Delaware News

City selects architect for new fire station

Though a contract hasn't yet been awarded, the city has selected Mull & Weithman of Columbus and Michael Schuster Associates of Cincinnati as the architect team for the new fire station at the northwest corner of Lexington Boulevard and West Central Avenue.

Total construction costs are approximately $2 million. The city will use about $900,000 in fire impact fee funds to pay for construction costs, and the rest will be paid for with fire levy funds, said Delaware community affairs coordinator Lee Yoakum.

The design cost is estimated at $160,000.

The city will build a new station similar to the Pittsburgh Drive substation. The building will cover from 9,000 to 10,000 square feet.

This will be the city's third fire station.

Fire chief John Donahue said a large portion of emergency calls come from the northwest quadrant of the city, where the West Central property is located. Fifty percent of the time, the fire department arrives within six minutes of a call. The new location would increase that percentage to 70 percent.

The fire department will be staffed by both new and veteran personnel, Yoakum said.

The city will select a contractor later this year, Yoakum said. Construction will start late this year, and the station could open in late 2012.

Council also selected Miller Valentine Group as the development team for the former Delaware Hotel site at 351 S. Sandusky St.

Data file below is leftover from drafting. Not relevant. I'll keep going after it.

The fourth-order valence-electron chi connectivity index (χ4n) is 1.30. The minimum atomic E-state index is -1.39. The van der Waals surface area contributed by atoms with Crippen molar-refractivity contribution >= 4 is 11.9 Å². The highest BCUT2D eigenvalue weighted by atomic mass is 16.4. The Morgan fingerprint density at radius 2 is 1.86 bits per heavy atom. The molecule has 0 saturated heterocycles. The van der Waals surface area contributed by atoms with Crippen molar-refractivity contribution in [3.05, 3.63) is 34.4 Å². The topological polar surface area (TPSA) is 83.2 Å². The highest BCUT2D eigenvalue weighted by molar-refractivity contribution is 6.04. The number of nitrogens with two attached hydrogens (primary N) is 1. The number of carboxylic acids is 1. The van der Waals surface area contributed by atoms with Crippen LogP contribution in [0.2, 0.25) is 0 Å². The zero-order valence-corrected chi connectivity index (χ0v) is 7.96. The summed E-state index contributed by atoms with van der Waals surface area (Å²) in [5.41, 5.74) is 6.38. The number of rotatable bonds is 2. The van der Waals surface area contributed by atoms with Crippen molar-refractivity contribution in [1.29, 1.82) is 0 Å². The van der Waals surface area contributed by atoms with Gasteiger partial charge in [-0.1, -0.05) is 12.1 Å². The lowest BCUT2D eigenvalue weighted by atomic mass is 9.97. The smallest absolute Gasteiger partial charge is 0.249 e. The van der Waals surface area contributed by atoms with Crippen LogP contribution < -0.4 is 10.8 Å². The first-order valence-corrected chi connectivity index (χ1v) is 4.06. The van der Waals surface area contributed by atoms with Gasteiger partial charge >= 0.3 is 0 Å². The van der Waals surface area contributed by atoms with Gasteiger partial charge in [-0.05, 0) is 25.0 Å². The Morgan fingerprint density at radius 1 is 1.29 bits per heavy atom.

Miller Valentine Group submitted one of four redevelopment proposals in February for low- and moderate-income senior housing. An evaluation team, including two Delaware City Planning Commission members and one member of the Ohio Wesleyan University community, reviewed the proposals.

Miller Valentine proposed an 89-unit complex, costing about $18.5 million over three phases. A four-story building with 14 one-bedroom and 35 two-bedroom units would house 49 units. A three-story building with eight one-bedroom units and 18 two-bedroom units would hold a total of 26 units.

Miller Valentine also proposes seven single-story duplex villas and a commercial space in one or two buildings. A 10,000-square-foot wellness center would include medical, therapy and supportive services for residents and the neighborhood. This commercial portion would be privately financed.

The city will need to seek tax credits from the Ohio Housing Finance Agency for the project. OHFA will announce awards in March. Construction will start in October 2012 and end in December 2013.

In other council news:

  • The city is seeking $104,000 from the Ohio Small Cities Community Development Block Grant Formula Allocation Program. Funds would go to the following projects: Olentangy Avenue street, walk, storm improvements, $140,000; street repaving in low- to moderate-income areas, $88,800; and required fair housing and administration activities, $20,600. City revolving loan funds would add $145,400 to the project costs.
  • The city entered into a preliminary agreement with the Ohio Department of Transportation for resurfacing U.S. Route 36 between the western and eastern corporation limits, and state Route 521 from U.S. 36 to the north corporation limit. The total estimated cost is $1.4 million. Delaware is required to pay $275,000. The city also is required to spend $500,000 on base repairs, which will start in late July or August. ODOT will start resurfacing by June or July of 2012.
  • The city scheduled a public hearing at 7:50 p.m. on June 27 on legislation that would change fees the city charges those who fail to mow lawns. The change would charge property owners $100 per violation. Currently, an average residence costs between $30-$60 for contracted mowing plus an administrative 20-percent fee.

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